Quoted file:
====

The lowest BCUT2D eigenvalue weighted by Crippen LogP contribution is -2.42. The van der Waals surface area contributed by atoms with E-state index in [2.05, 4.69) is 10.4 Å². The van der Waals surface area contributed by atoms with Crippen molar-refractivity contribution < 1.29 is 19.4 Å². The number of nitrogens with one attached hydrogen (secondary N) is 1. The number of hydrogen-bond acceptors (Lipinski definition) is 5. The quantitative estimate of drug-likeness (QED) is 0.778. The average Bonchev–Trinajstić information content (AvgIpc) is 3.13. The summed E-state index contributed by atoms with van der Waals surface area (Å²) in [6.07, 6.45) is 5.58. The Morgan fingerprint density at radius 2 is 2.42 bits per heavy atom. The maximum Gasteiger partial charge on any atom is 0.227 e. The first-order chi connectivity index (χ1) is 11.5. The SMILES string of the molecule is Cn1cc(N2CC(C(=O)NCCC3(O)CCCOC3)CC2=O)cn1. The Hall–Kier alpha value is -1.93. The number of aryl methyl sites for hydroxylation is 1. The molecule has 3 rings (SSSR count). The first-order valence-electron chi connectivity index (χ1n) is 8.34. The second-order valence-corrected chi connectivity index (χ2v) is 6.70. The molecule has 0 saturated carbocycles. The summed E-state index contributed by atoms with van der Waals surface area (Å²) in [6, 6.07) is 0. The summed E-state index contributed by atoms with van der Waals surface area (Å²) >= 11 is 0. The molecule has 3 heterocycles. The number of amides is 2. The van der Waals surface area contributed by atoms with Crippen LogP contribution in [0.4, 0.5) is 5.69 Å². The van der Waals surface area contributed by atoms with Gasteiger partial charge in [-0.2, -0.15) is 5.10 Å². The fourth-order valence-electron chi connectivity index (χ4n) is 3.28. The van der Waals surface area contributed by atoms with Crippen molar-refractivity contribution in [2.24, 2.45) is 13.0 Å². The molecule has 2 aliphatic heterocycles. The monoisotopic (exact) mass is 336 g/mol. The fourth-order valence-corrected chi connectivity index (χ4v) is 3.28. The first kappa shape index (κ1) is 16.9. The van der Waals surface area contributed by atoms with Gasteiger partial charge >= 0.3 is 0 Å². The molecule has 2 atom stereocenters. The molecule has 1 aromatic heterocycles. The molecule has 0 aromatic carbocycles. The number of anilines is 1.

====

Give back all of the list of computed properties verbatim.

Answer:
The lowest BCUT2D eigenvalue weighted by Crippen LogP contribution is -2.42. The van der Waals surface area contributed by atoms with E-state index in [2.05, 4.69) is 10.4 Å². The van der Waals surface area contributed by atoms with Crippen molar-refractivity contribution < 1.29 is 19.4 Å². The number of nitrogens with one attached hydrogen (secondary N) is 1. The number of hydrogen-bond acceptors (Lipinski definition) is 5. The quantitative estimate of drug-likeness (QED) is 0.778. The average Bonchev–Trinajstić information content (AvgIpc) is 3.13. The summed E-state index contributed by atoms with van der Waals surface area (Å²) in [6.07, 6.45) is 5.58. The Morgan fingerprint density at radius 2 is 2.42 bits per heavy atom. The maximum Gasteiger partial charge on any atom is 0.227 e. The first-order chi connectivity index (χ1) is 11.5. The SMILES string of the molecule is Cn1cc(N2CC(C(=O)NCCC3(O)CCCOC3)CC2=O)cn1. The Hall–Kier alpha value is -1.93. The number of aryl methyl sites for hydroxylation is 1. The molecule has 3 rings (SSSR count). The first-order valence-electron chi connectivity index (χ1n) is 8.34. The second-order valence-corrected chi connectivity index (χ2v) is 6.70. The molecule has 0 saturated carbocycles. The summed E-state index contributed by atoms with van der Waals surface area (Å²) in [6, 6.07) is 0. The summed E-state index contributed by atoms with van der Waals surface area (Å²) >= 11 is 0. The molecule has 3 heterocycles. The number of amides is 2. The van der Waals surface area contributed by atoms with Crippen LogP contribution in [0.4, 0.5) is 5.69 Å². The van der Waals surface area contributed by atoms with Gasteiger partial charge in [-0.2, -0.15) is 5.10 Å². The fourth-order valence-electron chi connectivity index (χ4n) is 3.28. The van der Waals surface area contributed by atoms with Crippen molar-refractivity contribution in [2.24, 2.45) is 13.0 Å². The molecule has 2 aliphatic heterocycles. The monoisotopic (exact) mass is 336 g/mol. The fourth-order valence-corrected chi connectivity index (χ4v) is 3.28. The first kappa shape index (κ1) is 16.9. The van der Waals surface area contributed by atoms with Gasteiger partial charge >= 0.3 is 0 Å². The molecule has 2 atom stereocenters. The molecule has 1 aromatic heterocycles. The molecule has 0 aromatic carbocycles. The number of anilines is 1.